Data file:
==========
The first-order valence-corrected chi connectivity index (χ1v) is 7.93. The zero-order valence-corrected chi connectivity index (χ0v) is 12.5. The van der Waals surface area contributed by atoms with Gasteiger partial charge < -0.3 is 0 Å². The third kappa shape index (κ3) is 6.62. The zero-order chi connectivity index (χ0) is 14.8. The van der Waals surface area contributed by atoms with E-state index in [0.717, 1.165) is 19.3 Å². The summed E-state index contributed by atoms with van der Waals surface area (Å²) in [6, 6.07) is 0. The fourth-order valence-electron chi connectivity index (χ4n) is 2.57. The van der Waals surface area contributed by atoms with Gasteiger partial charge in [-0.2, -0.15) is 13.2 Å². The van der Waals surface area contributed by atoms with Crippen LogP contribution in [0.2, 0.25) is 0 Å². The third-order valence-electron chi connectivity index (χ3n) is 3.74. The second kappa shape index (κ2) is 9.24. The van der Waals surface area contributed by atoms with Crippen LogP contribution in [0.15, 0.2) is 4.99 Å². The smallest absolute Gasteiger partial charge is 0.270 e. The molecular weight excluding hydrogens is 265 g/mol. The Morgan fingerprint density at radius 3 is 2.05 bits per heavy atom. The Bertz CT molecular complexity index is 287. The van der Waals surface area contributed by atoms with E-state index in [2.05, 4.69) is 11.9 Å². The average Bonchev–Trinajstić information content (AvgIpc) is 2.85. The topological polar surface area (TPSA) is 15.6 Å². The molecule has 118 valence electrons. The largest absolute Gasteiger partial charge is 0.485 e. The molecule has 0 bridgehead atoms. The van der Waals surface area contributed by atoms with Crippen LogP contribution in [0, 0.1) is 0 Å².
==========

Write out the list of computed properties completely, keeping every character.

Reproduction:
The first-order valence-corrected chi connectivity index (χ1v) is 7.93. The zero-order valence-corrected chi connectivity index (χ0v) is 12.5. The van der Waals surface area contributed by atoms with Gasteiger partial charge < -0.3 is 0 Å². The third kappa shape index (κ3) is 6.62. The zero-order chi connectivity index (χ0) is 14.8. The van der Waals surface area contributed by atoms with E-state index in [0.717, 1.165) is 19.3 Å². The summed E-state index contributed by atoms with van der Waals surface area (Å²) in [6, 6.07) is 0. The fourth-order valence-electron chi connectivity index (χ4n) is 2.57. The van der Waals surface area contributed by atoms with Gasteiger partial charge in [-0.2, -0.15) is 13.2 Å². The van der Waals surface area contributed by atoms with Crippen LogP contribution in [0.2, 0.25) is 0 Å². The third-order valence-electron chi connectivity index (χ3n) is 3.74. The second kappa shape index (κ2) is 9.24. The van der Waals surface area contributed by atoms with Crippen LogP contribution in [0.15, 0.2) is 4.99 Å². The smallest absolute Gasteiger partial charge is 0.270 e. The molecular weight excluding hydrogens is 265 g/mol. The Morgan fingerprint density at radius 3 is 2.05 bits per heavy atom. The Bertz CT molecular complexity index is 287. The van der Waals surface area contributed by atoms with E-state index in [2.05, 4.69) is 11.9 Å². The average Bonchev–Trinajstić information content (AvgIpc) is 2.85. The topological polar surface area (TPSA) is 15.6 Å². The molecule has 118 valence electrons. The largest absolute Gasteiger partial charge is 0.485 e. The molecule has 0 bridgehead atoms. The van der Waals surface area contributed by atoms with Crippen LogP contribution in [0, 0.1) is 0 Å².